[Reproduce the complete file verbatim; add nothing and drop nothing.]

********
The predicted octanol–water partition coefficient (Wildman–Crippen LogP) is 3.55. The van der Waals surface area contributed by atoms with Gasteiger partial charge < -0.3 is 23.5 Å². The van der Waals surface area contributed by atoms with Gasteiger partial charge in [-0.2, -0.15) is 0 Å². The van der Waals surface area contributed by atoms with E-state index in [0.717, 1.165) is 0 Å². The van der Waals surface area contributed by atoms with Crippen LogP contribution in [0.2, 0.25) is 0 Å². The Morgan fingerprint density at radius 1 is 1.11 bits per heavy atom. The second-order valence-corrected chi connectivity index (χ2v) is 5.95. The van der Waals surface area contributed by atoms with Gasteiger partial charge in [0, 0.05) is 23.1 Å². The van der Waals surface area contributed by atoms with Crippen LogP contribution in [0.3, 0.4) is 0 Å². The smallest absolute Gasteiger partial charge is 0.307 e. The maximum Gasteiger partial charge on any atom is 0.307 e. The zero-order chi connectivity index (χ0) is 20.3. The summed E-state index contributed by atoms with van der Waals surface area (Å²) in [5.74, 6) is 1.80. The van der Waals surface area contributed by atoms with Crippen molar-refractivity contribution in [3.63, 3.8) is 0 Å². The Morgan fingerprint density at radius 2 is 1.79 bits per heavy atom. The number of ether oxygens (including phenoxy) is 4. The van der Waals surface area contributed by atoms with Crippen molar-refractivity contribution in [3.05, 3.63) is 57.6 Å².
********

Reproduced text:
The predicted octanol–water partition coefficient (Wildman–Crippen LogP) is 3.55. The van der Waals surface area contributed by atoms with Gasteiger partial charge < -0.3 is 23.5 Å². The van der Waals surface area contributed by atoms with Gasteiger partial charge in [-0.2, -0.15) is 0 Å². The van der Waals surface area contributed by atoms with E-state index in [0.717, 1.165) is 0 Å². The van der Waals surface area contributed by atoms with Crippen LogP contribution in [0.2, 0.25) is 0 Å². The Morgan fingerprint density at radius 1 is 1.11 bits per heavy atom. The second-order valence-corrected chi connectivity index (χ2v) is 5.95. The van der Waals surface area contributed by atoms with Gasteiger partial charge in [0, 0.05) is 23.1 Å². The van der Waals surface area contributed by atoms with Crippen LogP contribution in [0.3, 0.4) is 0 Å². The smallest absolute Gasteiger partial charge is 0.307 e. The maximum Gasteiger partial charge on any atom is 0.307 e. The zero-order chi connectivity index (χ0) is 20.3. The summed E-state index contributed by atoms with van der Waals surface area (Å²) in [5.74, 6) is 1.80. The van der Waals surface area contributed by atoms with Crippen molar-refractivity contribution in [3.63, 3.8) is 0 Å². The Morgan fingerprint density at radius 2 is 1.79 bits per heavy atom. The number of ether oxygens (including phenoxy) is 4. The van der Waals surface area contributed by atoms with Crippen molar-refractivity contribution in [3.05, 3.63) is 57.6 Å².